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Tags: Republicans | Hispanic | Vote | immigration

Republicans Must Woo the Hispanic Vote

By    |   Monday, 12 November 2012 12:10 PM EST

On November 6, 2012, President Barack Obama won re-election with 71 percent of the Hispanic vote. This vote, which constituted 10 percent of the total U.S. vote cast, showed an increase of 2 percent over the last two presidential elections. Gov. Mitt Romney received a mere 27 percent of the Hispanic vote.
Today, the Hispanic population of the United States is estimated at 15 percent of our 314 million people. By 2016, that percentage is projected to increase to about 16.5 percent. The Hispanic vote could be flexible in coming years, if the Republican Party (the Grand Old Party, the GOP) in turn becomes flexible.
What was Romney’s problem with Hispanic voters? The answers are several. The Obama campaign, joined by most news media, described GOP failures in detail to the Hispanic community — descriptions that went unchallenged by Romney.
  • Failure to Have a Positive Position on Immigration. Romney failed to state a positive position on legal immigration and revitalization of U.S. immigration law.
  •  Failure to Explain the Pitfalls of Amnesty. Republicans and conservatives failed to explain the merits of enforcing existing U.S. immigration laws, of stronger border control, and of state legislation where the federal government fails to address illegal immigration.
  • Failure to Detail the GOP Immigration Position. Republicans failed to explain their immigration positions that, rather than being bigoted, are based on the law of the land, on national security concerns, on public health concerns, and on sovereignty obligations.
  • Failure to Explain the Rule of Law. The United States of America is first and foremost a nation of laws. Immigration is part of the nation’s rule of law, and U.S. citizens of Hispanic heritage who find a federal law unjust have a legal avenue to correct that law. It is by legislative action, not by disobeying existing law.
  • Failure to Address Immigration Reform. Romney failed to challenge President Obama’s excuses for not seeking legal immigration reform and for having a higher deportation rate of illegal aliens than did President George Bush.
  • Failure to Define “Self-Deportation”. Romney failed to explain “self-deportation” or the fact that more than 1 million illegal aliens have self-deported since 2008 — as verified by a Pew Hispanic Center report and by the Mexican government.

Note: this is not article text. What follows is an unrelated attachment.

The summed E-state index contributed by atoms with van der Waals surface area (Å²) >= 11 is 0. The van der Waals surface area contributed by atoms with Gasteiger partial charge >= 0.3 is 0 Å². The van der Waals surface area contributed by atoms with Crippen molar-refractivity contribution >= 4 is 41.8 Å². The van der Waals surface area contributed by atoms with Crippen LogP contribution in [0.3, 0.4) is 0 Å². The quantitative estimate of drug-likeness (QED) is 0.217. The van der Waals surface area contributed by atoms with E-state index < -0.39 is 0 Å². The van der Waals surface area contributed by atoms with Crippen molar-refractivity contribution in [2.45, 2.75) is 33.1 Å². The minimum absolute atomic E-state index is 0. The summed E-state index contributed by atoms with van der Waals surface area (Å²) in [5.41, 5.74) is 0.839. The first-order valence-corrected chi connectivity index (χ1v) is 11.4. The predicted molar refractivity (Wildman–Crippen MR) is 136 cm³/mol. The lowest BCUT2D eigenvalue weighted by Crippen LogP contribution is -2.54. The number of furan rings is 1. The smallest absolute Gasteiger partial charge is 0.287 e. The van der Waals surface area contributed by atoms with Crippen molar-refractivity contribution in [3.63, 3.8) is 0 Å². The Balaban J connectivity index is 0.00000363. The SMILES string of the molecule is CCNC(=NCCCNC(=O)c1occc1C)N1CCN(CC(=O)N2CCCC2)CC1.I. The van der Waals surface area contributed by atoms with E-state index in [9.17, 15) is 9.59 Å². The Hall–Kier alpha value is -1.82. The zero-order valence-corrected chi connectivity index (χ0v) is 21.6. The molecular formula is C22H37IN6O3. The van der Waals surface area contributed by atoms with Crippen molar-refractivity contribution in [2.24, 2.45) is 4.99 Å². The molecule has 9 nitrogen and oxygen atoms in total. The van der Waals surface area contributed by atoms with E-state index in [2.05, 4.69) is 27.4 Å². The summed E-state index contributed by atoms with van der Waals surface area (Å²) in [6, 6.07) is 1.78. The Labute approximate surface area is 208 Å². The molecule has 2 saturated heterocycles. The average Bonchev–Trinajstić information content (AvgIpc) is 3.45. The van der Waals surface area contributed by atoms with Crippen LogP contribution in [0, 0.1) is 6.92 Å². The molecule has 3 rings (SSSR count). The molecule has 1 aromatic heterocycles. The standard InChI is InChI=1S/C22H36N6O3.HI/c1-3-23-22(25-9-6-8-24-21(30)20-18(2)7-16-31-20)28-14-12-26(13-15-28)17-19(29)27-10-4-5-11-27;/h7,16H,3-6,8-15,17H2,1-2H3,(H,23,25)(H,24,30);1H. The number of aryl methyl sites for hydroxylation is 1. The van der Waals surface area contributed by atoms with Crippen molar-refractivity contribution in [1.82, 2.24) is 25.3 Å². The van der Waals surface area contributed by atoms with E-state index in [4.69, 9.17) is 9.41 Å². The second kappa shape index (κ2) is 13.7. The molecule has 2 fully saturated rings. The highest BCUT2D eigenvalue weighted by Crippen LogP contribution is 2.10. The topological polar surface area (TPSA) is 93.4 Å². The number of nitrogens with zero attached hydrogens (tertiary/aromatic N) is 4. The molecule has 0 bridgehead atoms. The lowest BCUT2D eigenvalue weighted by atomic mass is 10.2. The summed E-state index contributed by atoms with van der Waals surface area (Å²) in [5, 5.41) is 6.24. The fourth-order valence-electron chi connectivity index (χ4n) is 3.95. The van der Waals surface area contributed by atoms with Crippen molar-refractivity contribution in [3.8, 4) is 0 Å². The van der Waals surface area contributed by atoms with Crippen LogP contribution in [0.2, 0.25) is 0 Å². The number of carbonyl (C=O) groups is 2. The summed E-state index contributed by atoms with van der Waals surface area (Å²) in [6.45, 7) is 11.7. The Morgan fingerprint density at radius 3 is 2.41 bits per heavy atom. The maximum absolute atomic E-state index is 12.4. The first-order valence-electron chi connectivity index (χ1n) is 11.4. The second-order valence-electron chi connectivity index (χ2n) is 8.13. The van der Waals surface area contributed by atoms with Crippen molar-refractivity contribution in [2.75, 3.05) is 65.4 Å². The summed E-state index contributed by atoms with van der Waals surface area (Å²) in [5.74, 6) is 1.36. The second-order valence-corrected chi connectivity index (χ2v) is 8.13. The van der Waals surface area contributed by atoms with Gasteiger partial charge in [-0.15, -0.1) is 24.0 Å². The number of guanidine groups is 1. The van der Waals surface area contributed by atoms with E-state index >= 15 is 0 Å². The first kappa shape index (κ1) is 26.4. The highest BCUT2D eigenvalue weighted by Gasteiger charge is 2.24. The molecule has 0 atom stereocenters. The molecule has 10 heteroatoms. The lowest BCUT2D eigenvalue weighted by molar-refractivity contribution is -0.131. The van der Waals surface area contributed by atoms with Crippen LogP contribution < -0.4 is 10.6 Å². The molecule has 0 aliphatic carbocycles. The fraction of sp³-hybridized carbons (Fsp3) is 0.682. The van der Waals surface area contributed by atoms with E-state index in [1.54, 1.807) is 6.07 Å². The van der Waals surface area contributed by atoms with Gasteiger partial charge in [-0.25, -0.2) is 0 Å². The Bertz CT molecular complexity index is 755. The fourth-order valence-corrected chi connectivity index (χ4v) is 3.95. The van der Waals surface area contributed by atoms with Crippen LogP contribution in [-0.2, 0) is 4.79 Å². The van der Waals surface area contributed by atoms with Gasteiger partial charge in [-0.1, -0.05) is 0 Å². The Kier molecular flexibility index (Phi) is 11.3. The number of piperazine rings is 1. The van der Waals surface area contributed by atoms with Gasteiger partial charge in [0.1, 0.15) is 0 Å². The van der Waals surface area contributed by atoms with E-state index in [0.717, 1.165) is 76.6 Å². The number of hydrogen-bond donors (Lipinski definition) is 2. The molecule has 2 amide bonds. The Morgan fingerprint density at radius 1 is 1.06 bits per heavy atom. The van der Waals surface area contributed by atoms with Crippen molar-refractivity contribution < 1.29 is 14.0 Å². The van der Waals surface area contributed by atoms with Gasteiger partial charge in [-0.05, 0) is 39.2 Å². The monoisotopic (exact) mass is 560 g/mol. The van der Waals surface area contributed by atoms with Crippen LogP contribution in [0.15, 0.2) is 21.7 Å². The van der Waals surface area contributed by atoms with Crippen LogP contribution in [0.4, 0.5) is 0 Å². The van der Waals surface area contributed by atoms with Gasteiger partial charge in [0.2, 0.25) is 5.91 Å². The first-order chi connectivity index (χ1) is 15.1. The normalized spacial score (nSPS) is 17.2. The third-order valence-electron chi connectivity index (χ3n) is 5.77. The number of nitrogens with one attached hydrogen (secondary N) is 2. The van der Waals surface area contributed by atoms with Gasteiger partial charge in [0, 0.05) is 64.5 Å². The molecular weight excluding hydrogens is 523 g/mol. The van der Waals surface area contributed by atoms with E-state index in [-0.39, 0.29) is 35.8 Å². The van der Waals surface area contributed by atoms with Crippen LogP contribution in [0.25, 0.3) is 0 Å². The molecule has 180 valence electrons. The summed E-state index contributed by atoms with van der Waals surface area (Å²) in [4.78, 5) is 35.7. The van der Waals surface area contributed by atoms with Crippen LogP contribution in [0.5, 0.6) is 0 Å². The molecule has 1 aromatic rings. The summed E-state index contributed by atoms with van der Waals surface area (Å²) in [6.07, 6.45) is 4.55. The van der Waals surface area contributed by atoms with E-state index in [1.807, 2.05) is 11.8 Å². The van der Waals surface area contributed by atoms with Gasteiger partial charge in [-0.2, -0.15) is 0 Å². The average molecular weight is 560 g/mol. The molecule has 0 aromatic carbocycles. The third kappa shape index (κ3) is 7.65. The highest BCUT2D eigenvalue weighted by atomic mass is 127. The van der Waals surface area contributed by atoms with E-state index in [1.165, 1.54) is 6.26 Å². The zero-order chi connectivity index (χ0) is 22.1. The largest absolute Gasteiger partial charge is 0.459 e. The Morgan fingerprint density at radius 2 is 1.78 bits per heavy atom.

In the 2010 elections, Hispanic Republicans were elected U.S. senator from Florida, governor of New Mexico, and governor of Nevada. Yet, these elections were not trumpeted by the Republicans or by their candidate.
Romney failed to press Obama and the Democrats, who had full control of both chambers of the U.S. Congress — the Senate and the House of Representatives — in 2009 and 2010 yet failed to act on their promise of comprehensive immigration reform.
In 2012, U.S. Sen. Marco Rubio, R-Fla., was working on a bipartisan bill to provide illegal-alien children with legal status and privileges. President Obama, in full re-election mode, pre-empted Senator Rubio’s efforts with an Executive end-run of the legislative process.
The Secretary of Homeland Security (DHS) issued a memorandum on the morning of June 15, 2012, that granted deferred deportation to illegal-alien youths (up to 30 years of age), who met specified requirements. An hour later in the White House Rose Garden, President Obama made a grand announcement of the memorandum.
Republicans failed to oppose this executive fiat; nor did they criticize the hidden restrictions that limit applications by illegal-alien youths.
Despite polls showing that Hispanics rank jobs, the economy, education, and healthcare ahead of immigration, the news media reported that immigration-related matters swayed Hispanic votes for Obama and Democrat candidates.
Where do Republican leaders go from here? Realizing that, with a divided Congress, a comprehensive immigration reform package will not pass both House and Senate, House Republicans need to pass targeted pieces of immigration reform legislation.
They can start with an improved version of the Bracero program (1942-1964), a flawed guest-worker program terminated by President John Kennedy. An updated Bracero program could relieve the illegal-alien problem perplexing the president and Congress.
A 21st century Bracero program could provide guest workers with good housing, safe working conditions, income guarantees, and legal entry and exit papers. Such a program could protect national security concerns while providing the nation with a valued workforce, who would no longer need to pay “coyotes” (illegal alien smugglers) for high-risk entry to the United States.
Immigration advocates, farm labor unions, and agricultural interests would welcome such legislation as a new beginning and a 21st Century legislative accomplishment.
Republicans also need to take the lead in introducing visa legislation for legal immigrants with advanced degrees in science, technology, engineering, and mathematics (the STEM courses). Currently U.S. public education is not preparing most students for these in-demand STEM jobs.
What is the lesson learned from the 2012 election? Republicans have some catching up to do.
James H. Walsh was associate general counsel with the U.S. Department of Justice Immigration and Naturalization Service from 1983 to 1994. Read more reports from James Walsh — Click Here Now.


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On November 6, 2012, President Barack Obama won re-election with 71 percent of the Hispanic vote. This vote, which constituted 10 percent of the total U.S. vote cast, showed an increase of 2 percent over the last two presidential elections.
Monday, 12 November 2012 12:10 PM
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